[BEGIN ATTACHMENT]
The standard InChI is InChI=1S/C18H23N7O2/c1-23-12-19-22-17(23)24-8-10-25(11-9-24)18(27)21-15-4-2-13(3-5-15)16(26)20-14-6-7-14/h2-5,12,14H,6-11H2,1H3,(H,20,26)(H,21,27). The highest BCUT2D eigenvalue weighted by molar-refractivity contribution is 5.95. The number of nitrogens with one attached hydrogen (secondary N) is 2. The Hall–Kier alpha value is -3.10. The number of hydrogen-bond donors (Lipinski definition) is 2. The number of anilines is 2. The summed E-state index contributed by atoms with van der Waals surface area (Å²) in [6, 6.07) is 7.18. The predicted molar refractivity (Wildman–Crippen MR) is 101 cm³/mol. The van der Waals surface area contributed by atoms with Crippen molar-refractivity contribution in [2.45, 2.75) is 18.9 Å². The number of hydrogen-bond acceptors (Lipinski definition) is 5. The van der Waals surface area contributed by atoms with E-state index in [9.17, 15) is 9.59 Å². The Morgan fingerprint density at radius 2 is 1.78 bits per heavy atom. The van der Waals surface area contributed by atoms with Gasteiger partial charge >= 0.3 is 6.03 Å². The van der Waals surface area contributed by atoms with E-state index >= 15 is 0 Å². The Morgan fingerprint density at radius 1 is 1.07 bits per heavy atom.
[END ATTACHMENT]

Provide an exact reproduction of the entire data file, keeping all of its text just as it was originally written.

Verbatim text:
The standard InChI is InChI=1S/C18H23N7O2/c1-23-12-19-22-17(23)24-8-10-25(11-9-24)18(27)21-15-4-2-13(3-5-15)16(26)20-14-6-7-14/h2-5,12,14H,6-11H2,1H3,(H,20,26)(H,21,27). The highest BCUT2D eigenvalue weighted by molar-refractivity contribution is 5.95. The number of nitrogens with one attached hydrogen (secondary N) is 2. The Hall–Kier alpha value is -3.10. The number of hydrogen-bond donors (Lipinski definition) is 2. The number of anilines is 2. The summed E-state index contributed by atoms with van der Waals surface area (Å²) in [6, 6.07) is 7.18. The predicted molar refractivity (Wildman–Crippen MR) is 101 cm³/mol. The van der Waals surface area contributed by atoms with Crippen molar-refractivity contribution in [2.45, 2.75) is 18.9 Å². The number of hydrogen-bond acceptors (Lipinski definition) is 5. The van der Waals surface area contributed by atoms with E-state index in [9.17, 15) is 9.59 Å². The Morgan fingerprint density at radius 2 is 1.78 bits per heavy atom. The van der Waals surface area contributed by atoms with Gasteiger partial charge >= 0.3 is 6.03 Å². The van der Waals surface area contributed by atoms with E-state index >= 15 is 0 Å². The Morgan fingerprint density at radius 1 is 1.07 bits per heavy atom.